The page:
Kart Life - Netflix

Kart Life is a mix of high-speed and high-stakes as it takes viewers into the fascinating world of kart racing. The series will follow kart-racing kids - along with their parents in the pits - as they go full throttle in pursuit of the racing holy grail: landing a national ranking and a shot at one day becoming a professional driver.

Kart Life - Netflix

Type: Reality

Languages: English

Status: To Be Determined

Runtime: 60 minutes

Premier: 2015-01-28

Kart Life - Crash Nitro Kart - Netflix

Crash Nitro Kart is a racing video game developed by Vicarious Visions and published by Vivendi Universal Games. The Game Boy Advance, GameCube, PlayStation 2, Xbox versions were released in North America on November 11, 2003 and in Europe on November 28, 2003; The N-Gage version of the game was released in Europe on June 30, 2004 and in North America on July 28, 2004. The Mobile version was released on September 20, 2004. The PlayStation 2 version was re-released in the three-disc “Crash Bandicoot Action Pack” compilation (alongside Crash Twinsanity and Crash Tag Team Racing) in the United States on June 12, 2007 and in Europe on July 20, 2007. It was the last game released under the Universal Interactive label, which parent company Vivendi Universal Games would scrap after the release of this game. The game is the ninth installment in the Crash Bandicoot series. It is an indirect sequel to Crash Team Racing and the first game in the series to have full motion video. The game's story centers on the abduction of Crash Bandicoot, along with other characters in the series, by the ruthless dictator Emperor Velo XXVII. Threatening to destroy the Earth if they refuse, he forces them to race in his gigantic coliseum for the entertainment of his subjects. Crash Nitro Kart received mixed reviews, with reviews varying from version to version. The home console version was met with generally fair reviews. Reviewers dismissed the game as a generic kart racer, but commented positively on its “power slide” system. The Game Boy Advance version earned slightly better reviews than the console version, while reviews for the N-Gage version were middling, with much of the criticism going to the game's “tunnel vision”.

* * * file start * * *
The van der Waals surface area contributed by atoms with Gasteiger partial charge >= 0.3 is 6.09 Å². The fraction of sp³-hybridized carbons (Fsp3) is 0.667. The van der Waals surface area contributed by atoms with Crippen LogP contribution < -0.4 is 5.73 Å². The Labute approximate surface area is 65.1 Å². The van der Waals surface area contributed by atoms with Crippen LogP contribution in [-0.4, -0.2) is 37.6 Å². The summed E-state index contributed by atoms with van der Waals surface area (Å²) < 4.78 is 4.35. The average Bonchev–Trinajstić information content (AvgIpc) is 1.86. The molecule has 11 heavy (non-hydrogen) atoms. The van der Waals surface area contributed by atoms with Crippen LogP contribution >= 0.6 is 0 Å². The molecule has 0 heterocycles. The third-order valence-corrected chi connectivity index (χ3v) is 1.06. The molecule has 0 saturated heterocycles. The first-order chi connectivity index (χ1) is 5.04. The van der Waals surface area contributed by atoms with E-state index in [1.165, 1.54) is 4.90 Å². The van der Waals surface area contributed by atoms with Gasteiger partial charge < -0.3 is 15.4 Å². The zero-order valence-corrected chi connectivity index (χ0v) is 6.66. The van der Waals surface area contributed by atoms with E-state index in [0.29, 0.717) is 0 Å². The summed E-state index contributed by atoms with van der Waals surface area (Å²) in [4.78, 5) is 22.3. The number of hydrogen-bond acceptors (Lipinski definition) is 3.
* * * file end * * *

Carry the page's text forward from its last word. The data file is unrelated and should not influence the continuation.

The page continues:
Kart Life - Notes - Netflix

Kart Life - References - Netflix